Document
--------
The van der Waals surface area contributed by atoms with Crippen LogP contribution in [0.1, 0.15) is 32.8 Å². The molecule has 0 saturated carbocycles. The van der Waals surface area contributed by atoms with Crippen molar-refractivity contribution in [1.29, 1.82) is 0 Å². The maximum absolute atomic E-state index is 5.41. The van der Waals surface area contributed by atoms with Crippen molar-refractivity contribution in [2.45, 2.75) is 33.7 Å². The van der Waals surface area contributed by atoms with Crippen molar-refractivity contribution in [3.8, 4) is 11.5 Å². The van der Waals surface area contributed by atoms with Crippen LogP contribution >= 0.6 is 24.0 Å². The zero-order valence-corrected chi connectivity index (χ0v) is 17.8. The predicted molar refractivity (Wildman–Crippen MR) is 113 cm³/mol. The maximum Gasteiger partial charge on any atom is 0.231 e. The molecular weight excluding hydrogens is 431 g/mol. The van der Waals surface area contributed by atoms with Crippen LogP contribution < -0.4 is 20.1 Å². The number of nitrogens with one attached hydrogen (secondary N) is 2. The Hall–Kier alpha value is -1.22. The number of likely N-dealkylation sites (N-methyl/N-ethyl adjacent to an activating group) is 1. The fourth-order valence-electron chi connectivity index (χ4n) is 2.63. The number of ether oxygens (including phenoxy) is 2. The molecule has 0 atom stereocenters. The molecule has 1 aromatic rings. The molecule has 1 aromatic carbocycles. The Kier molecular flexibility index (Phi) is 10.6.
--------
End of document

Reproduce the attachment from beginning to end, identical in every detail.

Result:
The van der Waals surface area contributed by atoms with Crippen LogP contribution in [0.1, 0.15) is 32.8 Å². The molecule has 0 saturated carbocycles. The van der Waals surface area contributed by atoms with Crippen molar-refractivity contribution in [1.29, 1.82) is 0 Å². The maximum absolute atomic E-state index is 5.41. The van der Waals surface area contributed by atoms with Crippen molar-refractivity contribution in [2.45, 2.75) is 33.7 Å². The van der Waals surface area contributed by atoms with Crippen molar-refractivity contribution in [3.8, 4) is 11.5 Å². The van der Waals surface area contributed by atoms with Crippen LogP contribution >= 0.6 is 24.0 Å². The zero-order valence-corrected chi connectivity index (χ0v) is 17.8. The predicted molar refractivity (Wildman–Crippen MR) is 113 cm³/mol. The maximum Gasteiger partial charge on any atom is 0.231 e. The molecular weight excluding hydrogens is 431 g/mol. The van der Waals surface area contributed by atoms with Crippen LogP contribution < -0.4 is 20.1 Å². The number of nitrogens with one attached hydrogen (secondary N) is 2. The Hall–Kier alpha value is -1.22. The number of likely N-dealkylation sites (N-methyl/N-ethyl adjacent to an activating group) is 1. The fourth-order valence-electron chi connectivity index (χ4n) is 2.63. The number of ether oxygens (including phenoxy) is 2. The molecule has 0 atom stereocenters. The molecule has 1 aromatic rings. The molecule has 1 aromatic carbocycles. The Kier molecular flexibility index (Phi) is 10.6.